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My semester researching Poindexter Village: or getting to know Columbus

 Written by    December 12, 2014

Wednesday evening I finished one of my first finals, but it definitely was not the kind of test you would expect.

I took a course this semester that involved researching some important community history.

Recently a public housing neighborhood on the East Side of Columbus was mostly torn down, and since then a discussion has opened up about how to preserve this important part of community history.  Enter our group of history students who were tasked with finding objects and pictures that might help tell and preserve that story.

This map highlights the community we researched.

I had the greatest time doing research as an actual field historian this semester, and collaborating with a small group of students (only five of us in the class) was also really fun. Even our professor didn’t know what we would find- we had to create a story together by digging through archives, interviewing community members, and finding old photographs.

As our final, we got to present some of our research to community members. But that’s not the end of the story for me. I’m now writing my thesis next semester on the history of this entire East Side community. It was so inspiring to me, that I had to keep learning more.

If you’re looking to go to school in Columbus (or if you’re already here) it’s great to know a little bit of community history! So here’s a quick summary of what we learned about Poindexter Village!

  1. There was a strong African American community on the Near East Side long before Poindexter Village was built. Reverend Poindexter (the man for whom the village was named) was a prominent leader during the 19th century. The Great Migration boosted the population in this community and caused some changes, but the neighborhood reacted by forming great social organizations, booming businesses and culture, and staying strong as a community.
    Local artist Aminah Robinson shows what the community was like in these earlier days.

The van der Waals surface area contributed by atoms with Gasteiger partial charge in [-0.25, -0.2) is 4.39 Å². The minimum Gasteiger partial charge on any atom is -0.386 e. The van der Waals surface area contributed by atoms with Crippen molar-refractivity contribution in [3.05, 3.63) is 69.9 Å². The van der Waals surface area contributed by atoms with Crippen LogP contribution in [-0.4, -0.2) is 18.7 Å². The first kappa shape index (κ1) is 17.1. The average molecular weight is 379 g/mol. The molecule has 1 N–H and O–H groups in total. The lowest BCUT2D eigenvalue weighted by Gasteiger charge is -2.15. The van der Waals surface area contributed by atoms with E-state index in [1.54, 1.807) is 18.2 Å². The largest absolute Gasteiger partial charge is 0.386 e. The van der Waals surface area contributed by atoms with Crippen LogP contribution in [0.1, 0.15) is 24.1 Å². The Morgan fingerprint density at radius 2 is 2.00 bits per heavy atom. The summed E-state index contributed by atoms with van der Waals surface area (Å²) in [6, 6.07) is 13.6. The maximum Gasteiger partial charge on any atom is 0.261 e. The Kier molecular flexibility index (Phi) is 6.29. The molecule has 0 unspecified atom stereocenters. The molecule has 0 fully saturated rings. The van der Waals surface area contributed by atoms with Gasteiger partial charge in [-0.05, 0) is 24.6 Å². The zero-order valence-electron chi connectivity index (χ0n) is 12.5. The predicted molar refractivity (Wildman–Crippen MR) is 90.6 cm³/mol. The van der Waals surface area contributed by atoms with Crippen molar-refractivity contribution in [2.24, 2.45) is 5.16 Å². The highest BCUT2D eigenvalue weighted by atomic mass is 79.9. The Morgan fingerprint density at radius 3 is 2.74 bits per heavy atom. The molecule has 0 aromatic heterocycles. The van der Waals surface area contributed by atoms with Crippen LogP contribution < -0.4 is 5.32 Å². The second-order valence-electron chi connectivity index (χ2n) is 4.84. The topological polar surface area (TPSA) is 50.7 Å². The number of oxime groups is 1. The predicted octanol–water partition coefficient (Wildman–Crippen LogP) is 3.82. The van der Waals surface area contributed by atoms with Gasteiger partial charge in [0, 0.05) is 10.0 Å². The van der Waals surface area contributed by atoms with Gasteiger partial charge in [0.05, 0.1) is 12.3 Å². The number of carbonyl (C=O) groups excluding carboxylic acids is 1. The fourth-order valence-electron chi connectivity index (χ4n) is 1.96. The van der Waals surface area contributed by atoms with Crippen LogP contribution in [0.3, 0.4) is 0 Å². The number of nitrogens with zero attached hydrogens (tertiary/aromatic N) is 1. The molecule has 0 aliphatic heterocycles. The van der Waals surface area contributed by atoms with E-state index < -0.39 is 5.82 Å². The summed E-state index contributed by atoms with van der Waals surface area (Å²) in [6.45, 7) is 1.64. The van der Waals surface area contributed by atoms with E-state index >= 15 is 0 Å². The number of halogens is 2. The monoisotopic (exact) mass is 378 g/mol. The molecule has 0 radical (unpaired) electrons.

Local artist Aminah Robinson shows what the community was like in these earlier days.


  2. Poindexter Village is important nationally because it is an example of something we often forget: New Deal public housing. As the country was struggling to come out of the Great Depression in the 1930s, a lot of public housing was built to be transitional with a strong community life. Poindexter was filled with small, low-rise buildings built around a community center and other important neighborhood structures. Public housing at this time did not have the same negative stigma it does today. FDR even visited when it was opened!
    FDR comes to Columbus!

    FDR comes to Columbus!


  3. People loved living in Poindexter Village. It was a great place to be. It was a community with friendly neighbors, children to play with, and businesses nearby.  And as part of the Near East Side neighborhood, it was close to many local music clubs! One of the artist playing these local clubs was Hank Marr. Check him out!

    An early Poindexter Village as shown by Aminah Robinson.


  4. In the 1970s, like many city neighborhoods, Poindexter Village saw a decline instigated by outside forces. Bad maintenance services coming from bad federal funding caused rundown buildings which in turn encouraged crime.  As the highway was built in the neighborhood, people were relocated, and the highway literally segregated the neighborhood from downtown.
    However, local artist Jeff Abraxas was able to add joy to the areas most affected by the highway by filling the space with his beautiful murals.

    However, local artist Jeff Abraxas was able to add joy to the areas most affected by the highway by filling the space with his beautiful murals.


  5. In the late twentieth century public housing in the United States was poorly funded, and while Poindexter held on, it was recently torn down. But that doesn’t mean it isn’t still loved.  Residents of the community look at Poindexter Village fondly and are deeply upset to see this important part of their community go. This community is still strong and resilient over a hundred years after its formation.
    The community rallies to save Poindexter Village.

    The community rallies to save Poindexter Village.


This class really changed my outlook on Columbus.  Before, the Near East Side was a neighborhood I would have just driven past, with street names and buildings that meant nothing.  However after reading so much about the neighborhood I feel passionate about its past, and about Columbus as a city.  I now navigate Columbus easily and can tell friends what buildings we are passing when we drive through.  I feel a greater sense of belonging as part of the Columbus community, and not only the Ohio State community.  Plus I have met some great people still living in and campaigning for the Near East Side, and I’m excited to meet more! Hearing their stories is what makes history fun.

So like I said, if you’re coming to Ohio State, or here already, take a minute to learn something about Columbus’s past.  Find a part of town that interests you.  You will find the way you interact with the city will change.  Most of us may only be here for four years, but while we remain within the 614 we ought to get to know our community!


If you want to know more about Poindexter Village and the East Side, there are people out there who know much more than I do after only a semester of research. Check out some of these great groups!





Also check out the James Preston Poindexter Foundation on Facebook!



Images in order of appearance:







Classes, Research

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